Inflation refers to the general increase in prices of goods and services in an economy over time, leading to a decrease in the purchasing power of money. There are different types of inflation, and here are six of them, along with brief explanations:
- Demand-Pull Inflation: This type of inflation occurs when the aggregate demand for goods and services in an economy exceeds the available supply. As demand increases, producers may respond by raising prices to capitalize on the excess demand. Factors contributing to demand-pull inflation include strong consumer spending, government spending, and increased investments.
- Cost-Push Inflation: Cost-push inflation is caused by rising production costs, such as an increase in wages, raw material prices, or energy costs. When businesses face higher expenses, they often pass those costs onto consumers in the form of higher prices. Cost-push inflation can lead to a decrease in production and economic growth if businesses struggle to maintain profitability.
- Built-In Inflation: Also known as wage-price inflation, built-in inflation occurs when there is a continuous cycle of increasing wages and prices. When workers demand higher wages to keep up with rising living costs, businesses respond by raising prices to cover the increased labour expenses. This, in turn, leads to a higher cost of living, prompting workers to demand even higher wages, perpetuating the inflationary cycle.
- Hyperinflation: Hyperinflation is an extremely high and typically accelerating rate of inflation, often exceeding 50% per month. It occurs when confidence in a country’s currency collapses, leading to a rapid loss of its purchasing power. Hyperinflation can result from factors like excessive money printing by the central bank, loss of confidence in the government’s ability to manage the economy, and political instability.
- Structural Inflation: Structural inflation is caused by long-term imbalances in an economy’s structure and is often related to supply-side issues. These imbalances can include inadequate infrastructure, labour market inefficiencies, or natural resource constraints, leading to persistent upward pressure on prices.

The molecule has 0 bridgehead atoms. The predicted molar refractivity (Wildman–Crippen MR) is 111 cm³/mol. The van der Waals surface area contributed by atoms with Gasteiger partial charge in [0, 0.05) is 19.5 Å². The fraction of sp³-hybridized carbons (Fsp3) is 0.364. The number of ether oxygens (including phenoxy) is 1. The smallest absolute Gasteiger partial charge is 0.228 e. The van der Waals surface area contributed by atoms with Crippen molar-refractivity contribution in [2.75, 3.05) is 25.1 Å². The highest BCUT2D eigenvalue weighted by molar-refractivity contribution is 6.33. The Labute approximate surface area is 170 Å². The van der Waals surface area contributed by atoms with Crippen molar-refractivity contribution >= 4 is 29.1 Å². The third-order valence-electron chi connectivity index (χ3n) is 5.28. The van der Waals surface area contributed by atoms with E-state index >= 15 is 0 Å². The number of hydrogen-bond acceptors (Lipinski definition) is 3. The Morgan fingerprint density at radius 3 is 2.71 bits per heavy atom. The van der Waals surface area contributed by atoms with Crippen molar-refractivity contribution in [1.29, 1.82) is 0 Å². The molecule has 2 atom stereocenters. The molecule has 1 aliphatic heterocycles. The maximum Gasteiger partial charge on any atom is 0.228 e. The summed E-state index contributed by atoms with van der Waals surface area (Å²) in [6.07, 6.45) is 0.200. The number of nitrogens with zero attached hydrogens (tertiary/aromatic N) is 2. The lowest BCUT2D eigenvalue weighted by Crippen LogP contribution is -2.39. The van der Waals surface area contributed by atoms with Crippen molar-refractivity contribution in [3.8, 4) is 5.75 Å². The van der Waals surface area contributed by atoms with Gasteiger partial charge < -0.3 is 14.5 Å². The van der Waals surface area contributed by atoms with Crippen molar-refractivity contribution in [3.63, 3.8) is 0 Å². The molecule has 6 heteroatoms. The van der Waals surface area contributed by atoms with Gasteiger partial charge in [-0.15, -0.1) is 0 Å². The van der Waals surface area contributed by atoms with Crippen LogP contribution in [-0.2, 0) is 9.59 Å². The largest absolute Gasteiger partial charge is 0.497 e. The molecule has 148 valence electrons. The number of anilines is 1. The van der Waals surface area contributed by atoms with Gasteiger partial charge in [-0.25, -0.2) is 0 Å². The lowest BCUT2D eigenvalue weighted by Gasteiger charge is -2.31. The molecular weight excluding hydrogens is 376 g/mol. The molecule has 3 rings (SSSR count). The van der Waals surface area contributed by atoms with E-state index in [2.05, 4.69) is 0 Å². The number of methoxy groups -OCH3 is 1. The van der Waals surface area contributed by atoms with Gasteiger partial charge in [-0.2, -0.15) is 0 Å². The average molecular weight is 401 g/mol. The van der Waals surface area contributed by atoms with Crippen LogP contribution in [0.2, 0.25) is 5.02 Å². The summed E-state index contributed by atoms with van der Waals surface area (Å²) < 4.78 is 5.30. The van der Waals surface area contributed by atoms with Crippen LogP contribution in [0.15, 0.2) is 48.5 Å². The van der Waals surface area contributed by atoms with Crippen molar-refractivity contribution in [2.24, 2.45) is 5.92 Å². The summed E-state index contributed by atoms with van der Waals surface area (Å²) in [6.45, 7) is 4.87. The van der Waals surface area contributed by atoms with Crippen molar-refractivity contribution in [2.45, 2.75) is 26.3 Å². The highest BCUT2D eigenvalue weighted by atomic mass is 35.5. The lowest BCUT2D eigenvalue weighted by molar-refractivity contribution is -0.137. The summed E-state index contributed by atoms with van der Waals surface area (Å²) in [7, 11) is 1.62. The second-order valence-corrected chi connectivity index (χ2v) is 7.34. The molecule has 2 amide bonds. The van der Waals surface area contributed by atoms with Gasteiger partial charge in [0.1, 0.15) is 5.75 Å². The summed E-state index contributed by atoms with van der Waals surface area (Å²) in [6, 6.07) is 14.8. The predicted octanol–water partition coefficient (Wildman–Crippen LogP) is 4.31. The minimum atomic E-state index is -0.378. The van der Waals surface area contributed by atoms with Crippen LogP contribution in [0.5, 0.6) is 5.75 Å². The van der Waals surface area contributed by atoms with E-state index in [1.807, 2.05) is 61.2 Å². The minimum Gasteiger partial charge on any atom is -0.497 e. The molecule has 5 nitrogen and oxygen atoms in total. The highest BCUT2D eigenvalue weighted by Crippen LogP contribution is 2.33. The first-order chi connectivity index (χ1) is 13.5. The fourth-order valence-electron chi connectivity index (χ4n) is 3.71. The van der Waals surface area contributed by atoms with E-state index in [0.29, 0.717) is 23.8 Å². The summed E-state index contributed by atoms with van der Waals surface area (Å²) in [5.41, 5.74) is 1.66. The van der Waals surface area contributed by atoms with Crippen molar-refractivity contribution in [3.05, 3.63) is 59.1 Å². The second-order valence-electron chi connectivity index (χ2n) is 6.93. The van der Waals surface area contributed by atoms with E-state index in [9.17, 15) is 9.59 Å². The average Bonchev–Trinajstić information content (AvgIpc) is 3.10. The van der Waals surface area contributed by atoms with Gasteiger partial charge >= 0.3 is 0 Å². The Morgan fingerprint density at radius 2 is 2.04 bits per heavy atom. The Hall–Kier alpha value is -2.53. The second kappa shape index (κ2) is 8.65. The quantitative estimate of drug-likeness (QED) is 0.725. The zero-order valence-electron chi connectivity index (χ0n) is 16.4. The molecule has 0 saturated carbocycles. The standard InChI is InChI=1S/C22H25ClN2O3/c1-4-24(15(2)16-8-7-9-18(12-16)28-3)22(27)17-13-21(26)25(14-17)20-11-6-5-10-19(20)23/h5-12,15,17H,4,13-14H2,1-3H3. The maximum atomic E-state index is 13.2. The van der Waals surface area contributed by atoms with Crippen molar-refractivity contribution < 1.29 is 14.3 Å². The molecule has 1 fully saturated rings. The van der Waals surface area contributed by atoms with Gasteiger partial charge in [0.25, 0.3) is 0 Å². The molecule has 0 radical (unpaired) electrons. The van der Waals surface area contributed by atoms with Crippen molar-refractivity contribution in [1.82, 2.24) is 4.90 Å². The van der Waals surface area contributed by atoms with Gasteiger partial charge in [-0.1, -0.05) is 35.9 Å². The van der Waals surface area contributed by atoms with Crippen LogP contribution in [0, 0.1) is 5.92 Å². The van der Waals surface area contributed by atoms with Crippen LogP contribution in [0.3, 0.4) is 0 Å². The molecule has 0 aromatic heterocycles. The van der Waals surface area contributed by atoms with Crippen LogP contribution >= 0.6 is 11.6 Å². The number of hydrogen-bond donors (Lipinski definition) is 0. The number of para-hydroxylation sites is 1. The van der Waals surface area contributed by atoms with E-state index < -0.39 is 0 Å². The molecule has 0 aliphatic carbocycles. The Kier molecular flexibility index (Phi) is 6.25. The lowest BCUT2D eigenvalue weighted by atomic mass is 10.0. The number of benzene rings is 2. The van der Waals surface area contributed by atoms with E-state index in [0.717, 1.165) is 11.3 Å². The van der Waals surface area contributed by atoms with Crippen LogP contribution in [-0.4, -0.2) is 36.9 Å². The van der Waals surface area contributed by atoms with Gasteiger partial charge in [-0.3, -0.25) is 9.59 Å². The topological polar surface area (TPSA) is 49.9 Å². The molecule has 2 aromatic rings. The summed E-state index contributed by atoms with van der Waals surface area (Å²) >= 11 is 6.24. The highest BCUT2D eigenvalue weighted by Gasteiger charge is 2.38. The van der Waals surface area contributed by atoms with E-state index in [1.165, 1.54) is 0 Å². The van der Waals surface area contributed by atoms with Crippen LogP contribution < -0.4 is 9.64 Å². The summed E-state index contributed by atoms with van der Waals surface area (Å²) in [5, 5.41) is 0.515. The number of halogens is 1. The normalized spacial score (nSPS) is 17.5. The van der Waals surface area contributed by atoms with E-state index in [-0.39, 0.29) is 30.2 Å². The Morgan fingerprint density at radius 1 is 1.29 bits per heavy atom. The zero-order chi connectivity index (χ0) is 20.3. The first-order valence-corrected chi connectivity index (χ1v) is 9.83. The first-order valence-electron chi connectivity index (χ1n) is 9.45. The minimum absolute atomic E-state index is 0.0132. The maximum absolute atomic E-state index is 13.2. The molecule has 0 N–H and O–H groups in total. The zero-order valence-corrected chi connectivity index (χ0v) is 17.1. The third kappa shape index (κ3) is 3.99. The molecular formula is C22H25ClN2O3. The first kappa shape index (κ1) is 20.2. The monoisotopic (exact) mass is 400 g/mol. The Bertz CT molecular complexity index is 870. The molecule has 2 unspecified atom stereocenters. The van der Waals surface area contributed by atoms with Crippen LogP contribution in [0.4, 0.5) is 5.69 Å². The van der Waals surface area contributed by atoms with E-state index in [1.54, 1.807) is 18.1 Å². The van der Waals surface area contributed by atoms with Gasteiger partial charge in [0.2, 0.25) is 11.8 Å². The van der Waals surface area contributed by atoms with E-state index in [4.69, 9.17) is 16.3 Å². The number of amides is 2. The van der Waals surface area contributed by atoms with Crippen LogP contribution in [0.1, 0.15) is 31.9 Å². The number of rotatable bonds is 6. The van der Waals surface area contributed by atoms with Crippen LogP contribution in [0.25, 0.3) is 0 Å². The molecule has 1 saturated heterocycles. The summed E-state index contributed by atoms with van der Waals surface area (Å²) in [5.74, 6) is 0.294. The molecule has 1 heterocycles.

- Moderate Inflation: Moderate inflation is a controlled and relatively stable increase in prices, usually within a single-digit percentage range on an annual basis. Many central banks and governments target a low to moderate level of inflation as it is believed to be conducive to a healthy economy. Mild inflation encourages spending and investment, while deflation (negative inflation) can lead to economic stagnation.
It’s important to note that some of these types of inflation can coexist or overlap in an economy at different times. Central banks and policymakers often strive to maintain a balance to ensure price stability and sustainable economic growth.
DEFINITION OF INFLATION
Inflation occurs when the volume of purchases is permanently running ahead of production, with too much money in circulation chasing too few goods.
TYPES OF INFLATION
There are four main types of inflation. These are Demand-pull inflation: Demand-pull inflation occurs when consumers have high purchasing power, leading to increases in aggregate demand without a corresponding increase in supply. In other words, this type of inflation occurs when the demand for goods and services is greater than its supply. The factors responsible for this type of inflation may be due to population increase; increase in workers’ salaries and wages.
- Cost-push inflation: Cost-push inflation occurs when increases in the cost of production are passed on to consumer in the form of high prices of goods and services pushed up by rising costs.
Hyperinflation: Hyperinflation, also known as galloping or run-away inflation, occurs when persistent inflation becomes uncontrollable and the value of money keeps declining rapidly. Prices of goods and services rise at a fast rate, leading to money losing its value or its ability to buy goods. War, budget deficits, etc are the major causes of hyperinflation.
Persistent or creeping types of inflation: Persistent or creeping inflation, also known as chronic inflation, occurs when there is a slow but steady rise in the volume of purchasing power and a fall in the supply of goods and services. In other words, when inflation involves a slow but steady rise in the general prices of goods and services, it is known as creeping inflation.